The first step towards truth is acknowledging how little we know ….. He then goes on to mention “misinformation, gossip, prejudices, defamation, and slander” as enemies of dialogue. …. Take for example the elaborate scam called Kathy’s Story, which turned out to be just that – an untrue story.

    I’ve read something of both sides of the story. Some members of Kathy’s family assert that her story is untrue, but I don’t think that you are in a position to know that, and that therefore to call it “an elaborate scam” is to engage in precisely the kind of “misinformation, gossip, prejudices, defamation, and slander” that the Pope has described as being enemies of dialogue.

    Take that plank out of your eye!

  • Don Camillo

    Deus infinitus, non definitus.

  • $24570317

    “When it comes to the Catholic Church people think they know it all”

    And when it comes to God (some) Catholics think they know it all.
    After all, God is a Catholic, isn’t He?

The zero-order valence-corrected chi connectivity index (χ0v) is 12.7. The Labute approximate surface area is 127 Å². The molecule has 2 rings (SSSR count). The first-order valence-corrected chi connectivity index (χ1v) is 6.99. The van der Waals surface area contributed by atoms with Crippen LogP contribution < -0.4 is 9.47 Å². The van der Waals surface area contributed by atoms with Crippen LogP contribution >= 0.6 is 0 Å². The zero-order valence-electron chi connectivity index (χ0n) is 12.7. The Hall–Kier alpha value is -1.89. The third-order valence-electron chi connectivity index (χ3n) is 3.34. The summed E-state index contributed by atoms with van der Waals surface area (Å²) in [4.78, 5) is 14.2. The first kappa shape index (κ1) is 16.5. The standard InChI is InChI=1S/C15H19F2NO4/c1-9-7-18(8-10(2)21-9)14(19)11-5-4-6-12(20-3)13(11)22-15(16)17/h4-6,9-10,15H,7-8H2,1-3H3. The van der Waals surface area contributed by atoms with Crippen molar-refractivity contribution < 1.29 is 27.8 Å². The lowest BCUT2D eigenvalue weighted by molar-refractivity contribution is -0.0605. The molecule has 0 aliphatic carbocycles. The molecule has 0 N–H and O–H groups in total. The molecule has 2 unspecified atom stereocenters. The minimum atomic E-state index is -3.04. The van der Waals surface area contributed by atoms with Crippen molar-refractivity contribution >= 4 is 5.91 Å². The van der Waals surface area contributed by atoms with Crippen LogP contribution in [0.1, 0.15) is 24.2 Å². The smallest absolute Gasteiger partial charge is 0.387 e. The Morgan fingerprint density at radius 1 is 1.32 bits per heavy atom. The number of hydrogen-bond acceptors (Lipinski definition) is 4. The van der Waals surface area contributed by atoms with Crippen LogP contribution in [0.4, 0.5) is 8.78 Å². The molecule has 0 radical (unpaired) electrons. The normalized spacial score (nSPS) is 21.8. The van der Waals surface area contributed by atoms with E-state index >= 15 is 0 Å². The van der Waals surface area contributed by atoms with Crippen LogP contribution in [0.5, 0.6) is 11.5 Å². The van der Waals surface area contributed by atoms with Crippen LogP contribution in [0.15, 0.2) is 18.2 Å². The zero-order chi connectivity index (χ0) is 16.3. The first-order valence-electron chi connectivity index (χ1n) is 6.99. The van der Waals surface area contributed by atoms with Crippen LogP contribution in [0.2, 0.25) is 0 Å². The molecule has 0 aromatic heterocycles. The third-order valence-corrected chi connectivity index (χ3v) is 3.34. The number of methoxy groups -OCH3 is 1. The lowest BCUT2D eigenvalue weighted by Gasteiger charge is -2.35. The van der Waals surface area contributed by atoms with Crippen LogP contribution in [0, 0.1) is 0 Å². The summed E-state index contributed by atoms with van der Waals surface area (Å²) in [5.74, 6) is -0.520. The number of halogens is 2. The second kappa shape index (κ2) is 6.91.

• Alexander Lucie-Smith

    There is no hard evidence to back up any of the claims of abuse made by the author of Cathy’s Story as far as I can see.

  • $362439

    The word ‘God’ stands for a Being in whom Essence and Existence are identical.


  • Jonathan West

    If you carefully read only the accounts against her, of course you won’t see any supporting evidence.

  • Jonathan West

    Have you made any attempt to read her side of the story?

  • Scyptical Chymist

    “The analysis of the Oxford gang’s abuse of vulnerable girls did not jump
    to the conclusion that because the perpetrators were Muslim there was
    something in Islamic culture that made Muslim men abuse white non-Muslim
    girls. While the programme did raise this question, and while it was
    acknowledged that there were questions to answer, it also made it clear
    that the question why abuse takes place is a complex one. At no time, as
    far as I could see, were leaps of logic presented as somehow solid

    What about empirical evidence? Whenever such cases occur certain of the same evidence is found, so why the equivocation? Why the refusal to weigh the evidence as seen? Does the weight of evidence lead one to consider what is the probability of a particular conclusion? As the saying goes “If it walks like a duck —-”. The above statement could be interpreted as self delusion just as reprehensible as overt prejudice.

  • Scyptical Chymist

    A plea for evidence based assessment.

    “The analysis of the Oxford gang’s abuse of vulnerable girls did not jump
    to the conclusion that because the perpetrators were Muslim there was
    something in Islamic culture that made Muslim men abuse white non-Muslim